What is Talmud Tweets?

What is Talmud Tweets? A short, personal take on a page of Talmud - every day!

For several years now, I have been following the tradition of "Daf Yomi" - reading a set page of Talmud daily. With the start of a new 7 1/2 year cycle, I thought I would share a taste of what the Talmud offers, with a bit of personal commentary included. The idea is not to give a scholarly explanation. Rather, it is for those new to Talmud to give a little taste - a tweet, as it were - of the richness of this text and dialogue it contains. The Talmud is a window into a style of thinking as well as the world as it changed over the centuries of its compilation.

These are not literal "tweets" - I don't limit myself to 140 characters. Rather, these are intended to be short, quick takes - focusing in on one part of a much richer discussion. Hopefully, I will pique your interest. As Hillel says: "Go and study it!" (Shabbat 31a)

Monday, June 10, 2013

Eruvin 94 – Collapsing Wall and Rabbinic Authority

What happens when a wall in a courtyard collapses on Shabbat? It was once a private space, does it suddenly loose its status?

General principle:

Since permission for that Sabbath was once granted the permissibly continues until the conclusion of the day.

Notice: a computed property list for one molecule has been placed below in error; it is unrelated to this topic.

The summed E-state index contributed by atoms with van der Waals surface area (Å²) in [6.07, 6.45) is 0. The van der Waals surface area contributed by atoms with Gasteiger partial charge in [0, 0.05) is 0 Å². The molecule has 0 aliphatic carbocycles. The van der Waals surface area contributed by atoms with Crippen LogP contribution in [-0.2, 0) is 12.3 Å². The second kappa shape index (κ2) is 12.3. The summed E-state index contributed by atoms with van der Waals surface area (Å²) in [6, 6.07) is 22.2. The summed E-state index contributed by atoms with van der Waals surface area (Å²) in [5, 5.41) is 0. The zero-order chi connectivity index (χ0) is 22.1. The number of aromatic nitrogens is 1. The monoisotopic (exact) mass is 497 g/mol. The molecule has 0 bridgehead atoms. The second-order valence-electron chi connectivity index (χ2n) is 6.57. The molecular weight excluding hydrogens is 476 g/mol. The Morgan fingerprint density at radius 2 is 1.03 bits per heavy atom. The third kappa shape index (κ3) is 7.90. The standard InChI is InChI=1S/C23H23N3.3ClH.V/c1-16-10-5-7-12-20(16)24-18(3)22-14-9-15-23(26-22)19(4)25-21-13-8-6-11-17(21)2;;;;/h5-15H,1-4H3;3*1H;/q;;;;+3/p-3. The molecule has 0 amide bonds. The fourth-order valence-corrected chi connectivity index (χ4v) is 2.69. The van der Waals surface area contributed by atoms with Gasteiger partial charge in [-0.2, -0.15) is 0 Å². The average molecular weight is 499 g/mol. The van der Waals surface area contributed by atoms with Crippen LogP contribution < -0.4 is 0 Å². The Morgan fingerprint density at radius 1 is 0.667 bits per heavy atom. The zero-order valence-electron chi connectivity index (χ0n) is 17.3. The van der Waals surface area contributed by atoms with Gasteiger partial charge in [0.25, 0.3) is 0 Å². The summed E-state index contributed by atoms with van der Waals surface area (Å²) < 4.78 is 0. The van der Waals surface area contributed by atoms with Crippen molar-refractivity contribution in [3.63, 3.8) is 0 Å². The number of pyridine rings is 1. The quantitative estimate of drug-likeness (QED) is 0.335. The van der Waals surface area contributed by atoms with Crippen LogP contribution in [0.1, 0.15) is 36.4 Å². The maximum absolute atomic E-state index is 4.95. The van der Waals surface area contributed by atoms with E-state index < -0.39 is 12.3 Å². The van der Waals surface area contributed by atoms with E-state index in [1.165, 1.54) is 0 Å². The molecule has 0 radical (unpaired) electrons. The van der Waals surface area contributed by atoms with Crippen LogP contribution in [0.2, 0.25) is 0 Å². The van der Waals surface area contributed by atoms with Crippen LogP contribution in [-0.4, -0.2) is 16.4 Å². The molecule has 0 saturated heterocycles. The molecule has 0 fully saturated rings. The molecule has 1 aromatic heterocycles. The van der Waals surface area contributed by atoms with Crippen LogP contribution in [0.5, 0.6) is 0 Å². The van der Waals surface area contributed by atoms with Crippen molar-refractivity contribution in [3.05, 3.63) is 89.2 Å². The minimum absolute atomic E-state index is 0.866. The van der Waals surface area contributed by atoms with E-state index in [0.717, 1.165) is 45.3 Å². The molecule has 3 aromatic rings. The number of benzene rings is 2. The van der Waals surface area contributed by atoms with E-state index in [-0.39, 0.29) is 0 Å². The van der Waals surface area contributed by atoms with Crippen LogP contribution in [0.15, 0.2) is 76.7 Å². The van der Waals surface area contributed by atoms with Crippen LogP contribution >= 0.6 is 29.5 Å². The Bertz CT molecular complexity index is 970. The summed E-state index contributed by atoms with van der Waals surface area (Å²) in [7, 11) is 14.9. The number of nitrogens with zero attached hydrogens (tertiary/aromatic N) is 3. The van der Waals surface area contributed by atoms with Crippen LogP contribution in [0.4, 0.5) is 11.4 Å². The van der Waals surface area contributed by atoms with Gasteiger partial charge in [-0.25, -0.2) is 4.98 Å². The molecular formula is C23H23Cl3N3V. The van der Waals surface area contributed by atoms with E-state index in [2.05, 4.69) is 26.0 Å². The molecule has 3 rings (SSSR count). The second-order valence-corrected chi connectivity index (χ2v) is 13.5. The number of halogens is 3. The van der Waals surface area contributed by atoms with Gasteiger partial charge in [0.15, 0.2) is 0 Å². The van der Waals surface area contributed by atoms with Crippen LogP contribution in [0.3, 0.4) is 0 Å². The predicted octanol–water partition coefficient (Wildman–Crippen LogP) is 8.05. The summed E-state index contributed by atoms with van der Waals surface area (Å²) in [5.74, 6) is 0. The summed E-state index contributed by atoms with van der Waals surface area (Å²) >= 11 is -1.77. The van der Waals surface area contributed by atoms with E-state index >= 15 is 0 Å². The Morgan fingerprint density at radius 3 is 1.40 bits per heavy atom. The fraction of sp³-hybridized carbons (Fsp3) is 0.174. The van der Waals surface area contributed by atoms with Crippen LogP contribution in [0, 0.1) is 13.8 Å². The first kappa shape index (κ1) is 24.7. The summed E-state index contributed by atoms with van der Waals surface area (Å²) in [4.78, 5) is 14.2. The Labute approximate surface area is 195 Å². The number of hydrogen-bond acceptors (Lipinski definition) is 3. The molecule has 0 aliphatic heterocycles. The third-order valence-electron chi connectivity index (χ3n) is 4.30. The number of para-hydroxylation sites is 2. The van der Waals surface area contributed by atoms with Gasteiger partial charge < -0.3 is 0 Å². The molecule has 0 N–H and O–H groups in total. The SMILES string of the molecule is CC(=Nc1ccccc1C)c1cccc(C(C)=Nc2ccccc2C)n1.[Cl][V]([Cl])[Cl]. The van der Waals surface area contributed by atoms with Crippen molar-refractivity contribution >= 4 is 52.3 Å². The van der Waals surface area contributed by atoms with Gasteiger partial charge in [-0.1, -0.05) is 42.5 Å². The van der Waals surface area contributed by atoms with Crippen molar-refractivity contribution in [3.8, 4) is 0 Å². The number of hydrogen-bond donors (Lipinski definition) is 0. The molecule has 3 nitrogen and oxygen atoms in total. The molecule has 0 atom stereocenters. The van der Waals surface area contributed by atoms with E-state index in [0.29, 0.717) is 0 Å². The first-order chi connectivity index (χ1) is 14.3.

And a story:

Rab and Samuel were once sitting in a certain courtyard (on Shabbat) when a parting wall collapsed. ‘Take a cloak’, said Samuel to the people, ‘and spread it across (the gap).

He thus created a temporary partition. But, if the space suddenly became “public” with the collapsing wall, stretching the garment over the gap would not be permissible. Rab expresses his disapproval by “turning his face away.”

 ‘If Abba (Rab) objects’, Samuel told them, ‘take his girdle and tie with it’.

Whew! Guess he feels pretty strongly about his opinion. But, one can ask, why was this even necessary?

Now according to Samuel's view, what need was there for this, seeing that he ruled: ‘The tenants on either side may move their objects to the very foundation of the wall’? — Samuel did that merely for the sake of privacy.

If Rab, however, held that this was forbidden, why did he not say so to him? The place was under Samuel's jurisdiction. If so, why did he turn away his face? — In order that it might not be said that he held the same opinion as Samuel.

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